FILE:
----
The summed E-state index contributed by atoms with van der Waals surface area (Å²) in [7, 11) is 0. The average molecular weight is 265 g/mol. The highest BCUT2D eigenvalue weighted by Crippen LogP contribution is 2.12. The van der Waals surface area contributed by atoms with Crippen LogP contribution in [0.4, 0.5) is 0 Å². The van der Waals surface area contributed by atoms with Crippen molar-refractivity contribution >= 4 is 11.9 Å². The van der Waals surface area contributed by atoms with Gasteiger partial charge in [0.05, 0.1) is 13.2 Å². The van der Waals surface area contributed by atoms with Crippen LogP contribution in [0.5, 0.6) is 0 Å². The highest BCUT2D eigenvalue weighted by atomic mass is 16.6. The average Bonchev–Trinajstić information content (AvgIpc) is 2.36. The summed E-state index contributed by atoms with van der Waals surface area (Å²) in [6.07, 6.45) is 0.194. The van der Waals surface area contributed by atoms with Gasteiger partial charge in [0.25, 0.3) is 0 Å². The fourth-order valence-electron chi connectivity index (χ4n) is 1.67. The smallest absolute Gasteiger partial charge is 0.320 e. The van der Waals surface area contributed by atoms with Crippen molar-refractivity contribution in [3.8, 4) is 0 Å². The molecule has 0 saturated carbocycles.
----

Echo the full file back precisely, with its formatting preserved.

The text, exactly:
The summed E-state index contributed by atoms with van der Waals surface area (Å²) in [7, 11) is 0. The average molecular weight is 265 g/mol. The highest BCUT2D eigenvalue weighted by Crippen LogP contribution is 2.12. The van der Waals surface area contributed by atoms with Crippen LogP contribution in [0.4, 0.5) is 0 Å². The van der Waals surface area contributed by atoms with Crippen molar-refractivity contribution >= 4 is 11.9 Å². The van der Waals surface area contributed by atoms with Gasteiger partial charge in [0.05, 0.1) is 13.2 Å². The van der Waals surface area contributed by atoms with Crippen LogP contribution in [0.5, 0.6) is 0 Å². The highest BCUT2D eigenvalue weighted by atomic mass is 16.6. The average Bonchev–Trinajstić information content (AvgIpc) is 2.36. The summed E-state index contributed by atoms with van der Waals surface area (Å²) in [6.07, 6.45) is 0.194. The van der Waals surface area contributed by atoms with Gasteiger partial charge in [0.25, 0.3) is 0 Å². The fourth-order valence-electron chi connectivity index (χ4n) is 1.67. The smallest absolute Gasteiger partial charge is 0.320 e. The van der Waals surface area contributed by atoms with Crippen molar-refractivity contribution in [3.8, 4) is 0 Å². The molecule has 0 saturated carbocycles.